In Defense of Poetic Plagiarism

Sam Riviere on the Foundational Practices of Collaboration and Copying

It’s hardly original to point out that forms of copying are foundational to creativity. Even pointing out that this is not original is not original. And making the same point using exclusively the language of others, edited slightly for consistency, also wouldn’t be original. Still, it bears repeating. The recirculation of this notion should surprise no one—it should be accepted as the truly unoriginal, inescapable idea that it is—but because it isn’t a naturalized idea, it often feels counterintuitive, contrary, knowing, tricksy. Why is it so awkward to integrate this notion, of repetition and derivation as the basis for new literary works, into our actual habits of thinking, reading and writing?

It seems as though we nod thoughtfully at this idea as it passes, then return to whatever it is we were doing, continuing to behave as if we believe that copying, especially when it comes to writing, especially literature, is essentially an infringement, a deception, an appropriate source of guilt: as current law dictates, often a crime.

Poets are supposed to understand this dissonance better than most—there’s T.S. Eliot with his “tissue of citations” and “mature poets steal”—but he always sounds like the last word and forbidding only example, rather an enabling influence. Then there are the over-reaches of various 21st century avant-gardes, generally off-putting with their boring egoism and failure to illustrate their favorite Warhol quote, “art is what you can get away with” (they didn’t!).

In the wake of a flurry of poetry plagiarism scandals that emerged in the mid-2010s (poets will remember!), I had anxious conversations with several poet friends who feared they may have unintentionally plagiarized a poet or poem, and would be next on the list of the discredited and shunned. These social media trials were an uncomfortable spectacle—ending with the expulsion of the accused poet from poetry circles, but not before they were thoroughly humiliated. Any apology, in the now familiar reflex, treated as more offensive than the offense itself. There even emerged the truly ludicrous figure of a self-nominated “plagiarism detective,” something out of a bad dream, who tracked down these infringements and reported them back to the public. (Exactly what poetry needs—a fucking cop!)

How many lines that emerged while writing, any poet might ask, could be traced back to some half-remembered source?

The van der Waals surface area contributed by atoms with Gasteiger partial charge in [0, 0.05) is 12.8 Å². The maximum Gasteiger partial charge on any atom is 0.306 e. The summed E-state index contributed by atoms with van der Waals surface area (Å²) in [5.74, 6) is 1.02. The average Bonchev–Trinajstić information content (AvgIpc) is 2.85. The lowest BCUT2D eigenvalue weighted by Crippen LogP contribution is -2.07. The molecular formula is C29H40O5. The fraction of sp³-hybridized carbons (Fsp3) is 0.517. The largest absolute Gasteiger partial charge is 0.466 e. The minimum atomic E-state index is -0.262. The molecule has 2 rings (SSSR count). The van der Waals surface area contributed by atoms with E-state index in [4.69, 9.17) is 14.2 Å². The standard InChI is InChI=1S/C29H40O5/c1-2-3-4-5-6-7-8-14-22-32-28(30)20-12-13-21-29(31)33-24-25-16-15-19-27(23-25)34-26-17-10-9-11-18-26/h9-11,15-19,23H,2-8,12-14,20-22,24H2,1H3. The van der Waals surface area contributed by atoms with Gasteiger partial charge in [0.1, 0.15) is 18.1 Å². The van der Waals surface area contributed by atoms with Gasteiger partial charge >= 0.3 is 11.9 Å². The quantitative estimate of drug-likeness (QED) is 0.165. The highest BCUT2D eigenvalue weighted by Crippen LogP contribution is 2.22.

In private messages, in offline conversations, a lot of poets confessed to being disturbed by these developments, not because they were avid plagiarists whose number was up, but because they recognized that poets are always copying from each other, all of the time. Where were the limits exactly, in what was deemed to be a case of poetry plagiarism? How many lines that emerged while writing, any poet might ask, could be traced back to some half-remembered source? A friend of mine messaged a poet and internet acquaintance to apologize for “stealing” a two-word phrase and using it in her own poem. Another scoured two or three favorite books alongside her own just-published collection for telling similarities and overlaps. Low-key paranoia reigned.

In cases involving high-capital art forms, pop music or the visual arts, the issue might be decided in court, by a judge (usually not in favor of the infringer). But there was no recourse to the law in these cases—the economic stakes being so low that the “security of obscurity” is assured. So, as if in compensation, the poetry public acted decisively on behalf of the poets, who wrote lengthy Facebook posts in which they described feeling “violated” by having their lines copied.

If poems were valued like pop songs there would have been some interesting legal disputes, because copyright law isn’t as clear-cut on these matters as it sometimes appears. Standardized later than we might assume—the very first legal construction was the Statute of Anne in 1710, and the law only started to resemble its current formulation (protection for life, plus 70 years) with the Berne Convention in 1886, large amounts of which were only implemented in Britain and the USA in 1988 (check the colophon of your nearest book)—it’s also fair to say that the legislation around copyright isn’t up to speed with contemporary literature, or even early Modernist conclusions about authorship. (The Berne Convention itself was intended to be regularly revised, but has seen no substantive changes since the advent of the internet and digital technology.)